This time it has introduced three such bills in the assembly: the Sindh Medical and Dental Council, the Sindh Nursing Council and the Sindh Pharmacy Council. These bills that were tabled on October 22 pertain to the three subjects that are on the federal legislative list.
18th Amendment and its aftermath
The 18th constitutional amendment gives the provinces considerable autonomy to carry out legislation on nearly 40 matters such as marriage, labour, education and environmental pollution. There were, however, some areas that held national importance and were moved to part two of the federal legislative list, which means they are within the purview of the Council of Common Interest (CCI).
The CCI with the prime minister, the chief ministers of the provinces, and three representatives from the federal government as its members is responsible to formulate and regulate policies in relation to all the matters that the provinces cannot pass laws on unilaterally.
Earlier in April this year, when the federal government tried to unilaterally lay down the Pakistan Medical and Dental Council (PMDC) (Amendment) ordinance, it was the Pakistan Peoples Party (PPP) senators that raised hue and cry. “Under the amendment, the matter fell under the jurisdiction of the CCI. This ordinance cannot be produced in this House because it requires prior approval from the CCI,” said PPP’s parliamentary leader Mian Raza Rabbani.
Ironically, it is Senator Rabbani’s own party that is flouting the same provisions in Sindh by introducing bills on subjects that fall under CCI jurisdiction.
Meanwhile, Sindh law and parliamentary affairs minister Dr Sikandar Ali Mandhro insisted that neither the CCI nor the Supreme Court can prevent the provinces from legislation on matters that fall in part two of the federal legislative list.
“We are making our own laws as sanctioned by the 18th Amendment,” said Dr Mandhro. “If the Centre finds any conflict between the federal and provincial laws, they should bring this up in the CCI [meeting].”
For Shahid Hamid, a senior advocate of the Supreme Court who is a legal and constitutional expert, this is a wrong interpretation of the 18th Amendment. “The addition of new entries in part II of the federal legislative list by way of the 18th Amendment means that all policy decisions on these subjects will henceforth be within the domain and policy control of the CCI,” he stated in a briefing paper titled ‘Impact of the 18th Constitutional Amendment on Federal-Provinces Relations’.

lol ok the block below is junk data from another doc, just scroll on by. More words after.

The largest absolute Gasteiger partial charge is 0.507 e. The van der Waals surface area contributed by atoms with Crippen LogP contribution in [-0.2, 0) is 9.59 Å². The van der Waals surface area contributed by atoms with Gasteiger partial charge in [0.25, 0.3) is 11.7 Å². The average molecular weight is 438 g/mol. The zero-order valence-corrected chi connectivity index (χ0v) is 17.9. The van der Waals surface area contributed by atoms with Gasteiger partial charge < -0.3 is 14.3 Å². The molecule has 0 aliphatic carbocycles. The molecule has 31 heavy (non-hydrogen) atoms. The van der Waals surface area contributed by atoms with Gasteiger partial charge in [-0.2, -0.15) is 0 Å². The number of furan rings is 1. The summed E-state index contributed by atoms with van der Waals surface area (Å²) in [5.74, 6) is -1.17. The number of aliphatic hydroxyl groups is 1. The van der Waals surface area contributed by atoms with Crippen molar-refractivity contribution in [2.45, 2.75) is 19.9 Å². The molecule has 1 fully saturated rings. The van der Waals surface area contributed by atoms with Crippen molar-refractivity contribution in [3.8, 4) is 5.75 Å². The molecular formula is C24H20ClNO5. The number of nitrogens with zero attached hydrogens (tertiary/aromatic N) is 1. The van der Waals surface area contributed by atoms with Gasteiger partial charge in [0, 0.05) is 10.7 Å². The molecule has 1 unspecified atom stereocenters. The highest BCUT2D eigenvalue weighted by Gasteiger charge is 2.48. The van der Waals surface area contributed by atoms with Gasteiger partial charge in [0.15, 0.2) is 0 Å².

The guiding principles laid down by the Supreme Court of Pakistan in a petition against the devolution of the Higher Education Commission (HEC) should be looked on as a reference in all similar cases. The apex court’s three-member bench, headed by former Chief Justice Iftikhar Muhammad Chaudhry, had ruled against the HEC’s devolution on April 12, 2011.
In order to have uniformity of standards in policies, the issues need to be politically addressed prior to legislation at either the CCI or inter-provincial coordination committee that works under the federal government’s Rules of Business, 1973, said Soofi.
Healthcare under attack?
Despite the constitutional hurdles, the government has managed to introduce these bills in the assembly, whose lawmakers will debate on its provisions before passing it into an act. The professionals consider this nothing short of an attack on healthcare.
Dr Rizwan Azami, an associate professor at Aga Khan University’s surgery department and vice-president at the Council of Physicians and Surgeons Pakistan (CPSP), said that the healthcare sector in both of its educational and service delivery aspects has been attacked on three fronts: the PMDC, the HEC and the CPSP.
“There are two common factors affecting the three institutions: the 18th Amendment and the individuals using it,” Dr Azami explained. “Subscription to the ideals of the 18th Amendment is the pretext to disrupt the functioning of these administrative, educational and healthcare delivery organs and gain control of them.”
As a result of the PMDC’s devolution, he believed that the doctors and graduates from Sindh will suffer greatly as they will not be able to train or work with the same ease or facility in the other provinces. In addition, the provincial medical and dental councils will have no recognition in the league of medical accreditation councils of the world, including the International Association of Medical Regulatory Authorities.